Additional Topics

  1. We’ll start today with an item that is only tangentially related to education. Columbus Mayor Michael Coleman announced yesterday that he would not seek a fifth term as mayor. He’s already the longest-serving mayor in Columbus’ history and has a lot to show for his dedication to the city. But his leadership in efforts to help improve education in Columbus – from a citywide afterschool program to the Columbus Education Commission to the visionary (but ultimately doomed) levy that tried to bring reform to the city schools – will be sorely missed. No one on the short list of contenders for the office so far has much cred when it comes to education. Bon chance, Mr. Mayor, wherever you’re off to. (Columbus Dispatch)
     
  2. And on to real education news with a bang. There is a possible double-strike whammy looming in Parma at the moment. Both the teachers union and the support-staff union have been negotiating with the district on new contracts (the former for over 18 months!), but both unions have recently rejected offers rather soundly. Words like “last” and “best” are being bandied about, but let’s hope that cooler heads prevail and both strikes can be averted. (Cleveland Plain Dealer)
     
  3. Staying in Cleveland for a moment, PD editors opine (again) today on the testing-time limit bill which passed the Ohio House last week. They urge caution, deliberation, and outright blockage of the current bill by either the Senate or the governor.  (Cleveland Plain Dealer)
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The Ferguson edition

Conor Williams guest stars.

The Ferguson grand jury decision, pre-K for disadvantaged kids, school discipline, and summer reading programs.

Amber's Research Minute

Jonathan Guryan, James S. Kim, David M. Quinn, "Does Reading During the Summer Build Reading Skills? Evidence from a Randomized Experiment in 463 Classrooms," National Bureau of Economic Research, Working Paper No. 20689 (November 2014).

  • Conventional wisdom suggests would-be GOP presidential candidates are supposed to disavow the Common Core (cf. Bobby Jindal), but Jeb Bush and Governor John Kasich didn’t get the memo. During a speech last Thursday in Washington, the former Florida governor emphasized the importance of raising academic standards in America’s schools, which starts with the Common Core. And if states opt to forgo adoption, any replacement ought to be even more rigorous, Bush said. Likewise, Governor Kasich, speaking last week at the Republican Governors Association, continued his strong and unwavering support of the CCSS, reiterating that governors wrote the standards and not the federal government. In other words, the Common Core is not a litmus test for Republicans.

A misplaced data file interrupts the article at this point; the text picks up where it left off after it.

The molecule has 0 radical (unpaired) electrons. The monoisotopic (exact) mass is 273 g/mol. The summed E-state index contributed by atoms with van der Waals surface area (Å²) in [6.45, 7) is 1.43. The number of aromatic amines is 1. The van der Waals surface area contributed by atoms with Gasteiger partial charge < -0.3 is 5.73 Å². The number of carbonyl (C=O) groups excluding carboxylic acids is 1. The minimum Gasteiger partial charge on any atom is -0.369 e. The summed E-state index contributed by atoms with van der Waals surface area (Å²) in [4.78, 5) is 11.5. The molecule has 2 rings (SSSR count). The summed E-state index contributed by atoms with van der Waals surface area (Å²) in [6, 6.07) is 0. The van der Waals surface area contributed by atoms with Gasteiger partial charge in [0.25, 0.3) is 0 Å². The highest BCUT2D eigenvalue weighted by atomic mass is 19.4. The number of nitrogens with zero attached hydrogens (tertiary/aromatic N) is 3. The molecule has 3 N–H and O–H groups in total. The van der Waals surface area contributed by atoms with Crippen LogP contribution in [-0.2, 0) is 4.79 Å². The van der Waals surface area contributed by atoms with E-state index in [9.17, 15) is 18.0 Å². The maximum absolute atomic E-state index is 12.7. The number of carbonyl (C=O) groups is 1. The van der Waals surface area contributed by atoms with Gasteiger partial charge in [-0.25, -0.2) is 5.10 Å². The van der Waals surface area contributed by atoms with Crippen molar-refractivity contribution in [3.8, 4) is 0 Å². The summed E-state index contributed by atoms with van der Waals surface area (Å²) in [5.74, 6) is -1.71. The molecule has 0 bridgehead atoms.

• Due to tougher teacher exams, New York State saw a 20 percent drop in the number of new certifications for the 2013–14 school year, reports the New York Times. The Empire State introduced the new assessments last year in an attempt to boost the caliber of new teachers. Those who don’t pass can’t teach in public schools. Better still, ed schools with high failure rates risk losing accreditation. Raising standards for teachers was a critical part of the "Massachusetts miracle," and we're glad to see others following suit.
  • The Atlantic published a big article written by Sarah Carr this month about a No Excuses high school in New Orleans that might be overdoing it on the discipline front. In a city with a plethora of school choices, many
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Myriad obstacles stand between low-income students and a college education—even for those who beat the odds, graduate from high school, and gain acceptance into a post-secondary institution. Indeed, 20 percent of these young people will not make it past their first semester—which raises a couple of questions: Why is this happening? And how do we fix it? According to authors Benjamin Castleman and Lindsay Page, much of the problem is what happens (or doesn’t) between the last day of high school and the first days of college. They call it the “summer melt.” Things like stacks of enrollment paperwork, complicated financial forms, and daunting tuition bills prove to be substantial hindrances for these kids, many of whom are the first in their families to make it this far. And once they get to campus, they often lack the support to persevere through those difficult first months. In other words, preparing these youngsters for freshman year involves more than academics. To this end, the authors propose three solutions. First, high schools need to expand the role of college counselors, paying them to work in the summer months and encouraging them to spend more time with individual students in need. The Boston-based college access organization, uAspire, did this and saw positive results. Next, higher education institutions should utilize technology to keep students informed and on target throughout the college enrollment process. One example is the SCOPE project, which launched a texting strategy that kept students up to date with their enrollment tasks...